Squamous NSCLC treatment after discontinued chemo - 1265584

Tue, 08/26/2014 - 04:17

Hi Everyone,
I feel lucky to find this forum after weeks of reading WWW pages about NSCLC.
We have got bad news from last PET scan after discontinued chemo.

Here is our short history and questions afterwards . (my English is not perfect, but I’ll try to be as precise as I can in translation of medical data).

Sex: male
Age: 60, previously a heavy smoker

October,13 diagnosis: Squamous Cell Carcinoma
November,13-January 14: chemotherapy Gemzar/Cisplatin 4 round
April,14: left lung pneumonectomy, two lobes left in right
Markers from surgery tissue: RRM1 positive, ERCC-1 negative, EGFR not tested
June,14 chemo carbo/paclitaxel 1 round, not finished
Dad spent 4 days in intensive care unit because of heart failure, vomiting, hiccups. After that pneumonia.
August,14 PET scan results: tumors are growing, no mets in bones and brain
SUV 8.75 1.7*1.1*2.3 cm near right bronchus,
SUV 7.46 2.9cm max near right lung artery stump
SUV 7.12 3.3*1.8*3.5cm near mediastinum
SUV 6.59 3.3*1.8*3.5cm near pleven

Right now: my dad feels relatively good, no pain anywhere, ECOG 2, sometimes oxygen intake.

We do not consider chemo treatment anymore because of high risk.
Radiation oncologist said that radiotherapy may be too risky for his lung also.
So we do not have apparent options to try and this makes us very sad.

Now we consider following treatments:
1. Tarceva
2. Vaxira/Cimavax
3. LDN as “why not” drug

My primary question is about Tarceva or may be other EGFR treatment.
Is it makes any sense to try Tarceva?
Oncologist said that it is unusual to use Tarceva for squamous LC of smokers (doctors suppose that my dad EGFR negative). So Tarceva will never be prescribed on free base in my dad case. But my family has possibility to buy it even for long term treatment.

I appreciate any comment and suggestion about any other possible treatment. May be some one we do not hear about.

Thanks,
Alexander,
Russia

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JimC

Hi Alexander,

Welcome to GRACE. I am sorry to hear of your father's recent scan results, and I hope that another treatment regimen will be effective for him.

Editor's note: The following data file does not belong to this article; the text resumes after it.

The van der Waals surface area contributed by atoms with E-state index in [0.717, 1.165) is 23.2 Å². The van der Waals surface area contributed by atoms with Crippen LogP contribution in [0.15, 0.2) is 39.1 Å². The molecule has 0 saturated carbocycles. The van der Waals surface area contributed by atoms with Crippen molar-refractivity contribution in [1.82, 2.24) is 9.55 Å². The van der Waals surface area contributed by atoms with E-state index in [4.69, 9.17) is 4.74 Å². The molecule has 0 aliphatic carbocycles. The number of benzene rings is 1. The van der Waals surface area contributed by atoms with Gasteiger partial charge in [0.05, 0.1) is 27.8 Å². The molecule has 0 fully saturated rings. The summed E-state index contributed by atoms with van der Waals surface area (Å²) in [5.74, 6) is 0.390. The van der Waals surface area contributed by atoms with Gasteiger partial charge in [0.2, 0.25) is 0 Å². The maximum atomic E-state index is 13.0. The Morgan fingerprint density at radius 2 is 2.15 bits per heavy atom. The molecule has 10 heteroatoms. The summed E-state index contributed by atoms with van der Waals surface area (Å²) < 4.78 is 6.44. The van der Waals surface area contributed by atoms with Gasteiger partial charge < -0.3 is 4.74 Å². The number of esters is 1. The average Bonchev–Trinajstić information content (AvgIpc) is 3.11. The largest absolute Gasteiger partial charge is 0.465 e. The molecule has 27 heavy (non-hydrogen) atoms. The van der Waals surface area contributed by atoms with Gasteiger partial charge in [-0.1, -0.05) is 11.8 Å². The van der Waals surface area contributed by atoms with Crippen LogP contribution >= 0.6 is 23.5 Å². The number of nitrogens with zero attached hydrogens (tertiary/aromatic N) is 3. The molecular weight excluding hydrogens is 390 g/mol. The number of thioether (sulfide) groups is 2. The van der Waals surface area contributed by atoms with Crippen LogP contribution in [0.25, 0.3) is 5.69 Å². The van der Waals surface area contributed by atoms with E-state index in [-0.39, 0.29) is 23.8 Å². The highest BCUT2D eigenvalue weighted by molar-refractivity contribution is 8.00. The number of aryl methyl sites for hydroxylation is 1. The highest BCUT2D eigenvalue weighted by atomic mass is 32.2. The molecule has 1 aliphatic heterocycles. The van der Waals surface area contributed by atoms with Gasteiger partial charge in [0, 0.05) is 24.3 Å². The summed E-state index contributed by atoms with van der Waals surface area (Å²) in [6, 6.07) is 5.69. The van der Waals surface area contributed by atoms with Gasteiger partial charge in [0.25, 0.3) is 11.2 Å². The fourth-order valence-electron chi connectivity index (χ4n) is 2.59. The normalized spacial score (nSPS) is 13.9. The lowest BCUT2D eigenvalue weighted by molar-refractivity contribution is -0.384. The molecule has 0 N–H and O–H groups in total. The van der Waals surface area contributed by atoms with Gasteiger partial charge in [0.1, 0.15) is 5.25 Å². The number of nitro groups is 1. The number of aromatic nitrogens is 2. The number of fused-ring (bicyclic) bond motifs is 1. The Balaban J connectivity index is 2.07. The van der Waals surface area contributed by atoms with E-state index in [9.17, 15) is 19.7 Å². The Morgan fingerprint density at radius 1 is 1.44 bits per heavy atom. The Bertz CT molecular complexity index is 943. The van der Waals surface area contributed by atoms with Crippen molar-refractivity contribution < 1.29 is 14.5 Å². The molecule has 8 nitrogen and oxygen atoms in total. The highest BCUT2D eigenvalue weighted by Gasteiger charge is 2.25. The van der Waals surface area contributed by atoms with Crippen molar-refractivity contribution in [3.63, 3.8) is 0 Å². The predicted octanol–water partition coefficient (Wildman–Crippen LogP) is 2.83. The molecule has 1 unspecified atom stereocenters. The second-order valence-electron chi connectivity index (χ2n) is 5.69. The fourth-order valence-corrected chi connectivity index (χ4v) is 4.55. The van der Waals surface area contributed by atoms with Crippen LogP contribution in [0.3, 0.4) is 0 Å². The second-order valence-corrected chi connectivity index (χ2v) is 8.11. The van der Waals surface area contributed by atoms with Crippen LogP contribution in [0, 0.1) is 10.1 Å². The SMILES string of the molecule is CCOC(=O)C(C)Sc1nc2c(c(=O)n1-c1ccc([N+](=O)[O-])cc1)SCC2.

Although Tarceva is most effective for patients who have an activating EGFR mutation, and therefore it is the first-line treatment of choice for such patients, it can also provide a more modest benefit to other patients as a second or later line therapy. This includes patients with squamous NSCLC, as described by Dr. West here: http://cancergrace.org/lung/2009/09/25/tarceva-for-squamous-nsclc/

Many doctors do not test squamous patients for EGFR due to the low probability of discovering a mutation, and there is not much reason to do so after first-line therapy, as stated by Dr. West:

"[T]here isn’t a clear incentive to test for EGFR mutation in someone who has already received first line therapy, especially in someone with a very low probability of having an EGFR mutation. The point of doing a test is that the result should lead to a different outcome depending on the outcome of the test. Tarceva (erlotinib) is an appropriate second or third line therapy in a previously treated patient with advanced NSCLC regardless of whether they have an EGFR mutation or not — so in this case, either result leads to Tarceva, at least if you go by the best practices shaped by the evidence. So while it might be nice to know if someone has an EGFR mutation, if they get Tarceva either way, what’s the point of doing a $1500 test?" - http://cancergrace.org/lung/topic/stage-iv-nsclc-squamous-lung-cancer-t…

There is still limited evidence of the efficacy of Cimavax, which was discussed in this thread: http://cancergrace.org/cancer-treatments/topic/climavax-stimuvax-lucani…

Dr. West described his lack of enthusiasm for LDN in this post: http://cancergrace.org/cancer-treatments/2009/04/04/ldn-miracle-or-no/

Good luck with your father's next treatment regimen.

JimC
Forum moderator

Dr West

Jim summarized the key points very well.

I certainly appreciate the idea of LDN as a "why not" drug, but I think that's about the most you can say about it -- years after I wrote that post, there's still no more actual evidence outside of a few zealots talking about how they were told they had 3 months to live and are still alive 2 years later, ascribing it to LDN (which is a very, very weak form of evidence).

I would consider it a far inferior choice to Tarceva (erlotinib), which has a documented survival benefit even in those without an EGFR mutation that is modest but real (averaging 6-8 weeks in those without an EGFR mutation) and reported in several large trials, such as one called BR.21 and another called SATURN. It is unlikely that someone with a squamous NSCLC tumor has an EGFR mutation, but it doesn't matter if you give the Tarceva anyway, whether someone has an EGFR mutation or not.

Cimavax is a hard one to speak to, since there's really been no more evidence presented on it since the post I did years ago. Frankly, that makes me skeptical, especially since no lung cancer specialist outside of Cuba has ever given it a moment of thought in the last 3 years. If it were that impressive, it would have been championed by someone, somewhere. But the short answer is that there's no additional evidence to offer beyond the immature, rather weak evidence in the post Jim cited.

Good luck.

-Dr. West